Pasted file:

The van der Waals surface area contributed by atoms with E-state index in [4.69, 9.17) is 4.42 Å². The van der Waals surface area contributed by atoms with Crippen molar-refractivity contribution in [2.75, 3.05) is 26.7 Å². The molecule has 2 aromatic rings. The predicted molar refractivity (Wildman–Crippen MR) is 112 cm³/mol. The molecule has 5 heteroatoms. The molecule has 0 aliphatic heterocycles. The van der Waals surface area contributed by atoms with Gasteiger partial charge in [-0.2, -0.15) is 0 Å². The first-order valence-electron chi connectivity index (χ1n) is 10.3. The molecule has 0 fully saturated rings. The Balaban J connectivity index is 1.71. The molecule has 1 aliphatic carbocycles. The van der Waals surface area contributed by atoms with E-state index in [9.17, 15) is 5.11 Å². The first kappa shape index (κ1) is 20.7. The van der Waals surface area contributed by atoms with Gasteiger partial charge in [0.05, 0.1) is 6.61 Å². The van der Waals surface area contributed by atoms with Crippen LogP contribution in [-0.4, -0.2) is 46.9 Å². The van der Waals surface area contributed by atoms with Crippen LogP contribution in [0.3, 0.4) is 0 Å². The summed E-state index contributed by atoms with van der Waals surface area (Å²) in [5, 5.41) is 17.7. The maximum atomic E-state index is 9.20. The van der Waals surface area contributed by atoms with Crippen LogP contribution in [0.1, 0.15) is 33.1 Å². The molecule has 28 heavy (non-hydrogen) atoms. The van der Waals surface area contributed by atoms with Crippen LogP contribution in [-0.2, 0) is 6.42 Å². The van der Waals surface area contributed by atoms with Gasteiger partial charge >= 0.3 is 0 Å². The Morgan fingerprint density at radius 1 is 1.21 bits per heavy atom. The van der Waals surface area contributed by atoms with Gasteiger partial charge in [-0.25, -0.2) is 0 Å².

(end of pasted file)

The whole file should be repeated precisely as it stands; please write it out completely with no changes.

The van der Waals surface area contributed by atoms with E-state index in [4.69, 9.17) is 4.42 Å². The van der Waals surface area contributed by atoms with Crippen molar-refractivity contribution in [2.75, 3.05) is 26.7 Å². The molecule has 2 aromatic rings. The predicted molar refractivity (Wildman–Crippen MR) is 112 cm³/mol. The molecule has 5 heteroatoms. The molecule has 0 aliphatic heterocycles. The van der Waals surface area contributed by atoms with Gasteiger partial charge in [-0.2, -0.15) is 0 Å². The first-order valence-electron chi connectivity index (χ1n) is 10.3. The molecule has 0 fully saturated rings. The Balaban J connectivity index is 1.71. The molecule has 1 aliphatic carbocycles. The van der Waals surface area contributed by atoms with E-state index in [9.17, 15) is 5.11 Å². The first kappa shape index (κ1) is 20.7. The van der Waals surface area contributed by atoms with Gasteiger partial charge in [0.05, 0.1) is 6.61 Å². The van der Waals surface area contributed by atoms with Crippen LogP contribution in [-0.4, -0.2) is 46.9 Å². The van der Waals surface area contributed by atoms with Crippen LogP contribution in [0.3, 0.4) is 0 Å². The summed E-state index contributed by atoms with van der Waals surface area (Å²) in [5, 5.41) is 17.7. The maximum atomic E-state index is 9.20. The van der Waals surface area contributed by atoms with Crippen LogP contribution in [0.1, 0.15) is 33.1 Å². The molecule has 28 heavy (non-hydrogen) atoms. The van der Waals surface area contributed by atoms with Crippen LogP contribution in [-0.2, 0) is 6.42 Å². The van der Waals surface area contributed by atoms with Gasteiger partial charge >= 0.3 is 0 Å². The Morgan fingerprint density at radius 1 is 1.21 bits per heavy atom. The van der Waals surface area contributed by atoms with Gasteiger partial charge in [-0.25, -0.2) is 0 Å².